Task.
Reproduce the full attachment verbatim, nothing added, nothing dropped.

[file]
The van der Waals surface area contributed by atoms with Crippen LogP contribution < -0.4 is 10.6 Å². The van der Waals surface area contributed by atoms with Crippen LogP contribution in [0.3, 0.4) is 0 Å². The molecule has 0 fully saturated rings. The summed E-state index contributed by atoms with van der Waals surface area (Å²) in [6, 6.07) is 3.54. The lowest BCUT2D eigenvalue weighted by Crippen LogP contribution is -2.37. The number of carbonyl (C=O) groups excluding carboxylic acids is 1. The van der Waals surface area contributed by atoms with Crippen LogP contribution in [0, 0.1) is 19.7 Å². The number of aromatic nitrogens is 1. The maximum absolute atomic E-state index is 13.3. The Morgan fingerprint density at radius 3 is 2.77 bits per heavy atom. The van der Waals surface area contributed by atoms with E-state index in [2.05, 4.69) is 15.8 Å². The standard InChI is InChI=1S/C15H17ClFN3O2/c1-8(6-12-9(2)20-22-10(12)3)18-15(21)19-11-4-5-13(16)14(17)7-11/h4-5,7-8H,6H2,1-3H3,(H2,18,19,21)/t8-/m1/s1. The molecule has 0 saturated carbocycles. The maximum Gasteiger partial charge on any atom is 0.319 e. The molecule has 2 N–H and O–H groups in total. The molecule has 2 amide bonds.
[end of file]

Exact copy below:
The van der Waals surface area contributed by atoms with Crippen LogP contribution < -0.4 is 10.6 Å². The van der Waals surface area contributed by atoms with Crippen LogP contribution in [0.3, 0.4) is 0 Å². The molecule has 0 fully saturated rings. The summed E-state index contributed by atoms with van der Waals surface area (Å²) in [6, 6.07) is 3.54. The lowest BCUT2D eigenvalue weighted by Crippen LogP contribution is -2.37. The number of carbonyl (C=O) groups excluding carboxylic acids is 1. The van der Waals surface area contributed by atoms with Crippen LogP contribution in [0, 0.1) is 19.7 Å². The number of aromatic nitrogens is 1. The maximum absolute atomic E-state index is 13.3. The Morgan fingerprint density at radius 3 is 2.77 bits per heavy atom. The van der Waals surface area contributed by atoms with E-state index in [2.05, 4.69) is 15.8 Å². The standard InChI is InChI=1S/C15H17ClFN3O2/c1-8(6-12-9(2)20-22-10(12)3)18-15(21)19-11-4-5-13(16)14(17)7-11/h4-5,7-8H,6H2,1-3H3,(H2,18,19,21)/t8-/m1/s1. The molecule has 0 saturated carbocycles. The maximum Gasteiger partial charge on any atom is 0.319 e. The molecule has 2 N–H and O–H groups in total. The molecule has 2 amide bonds.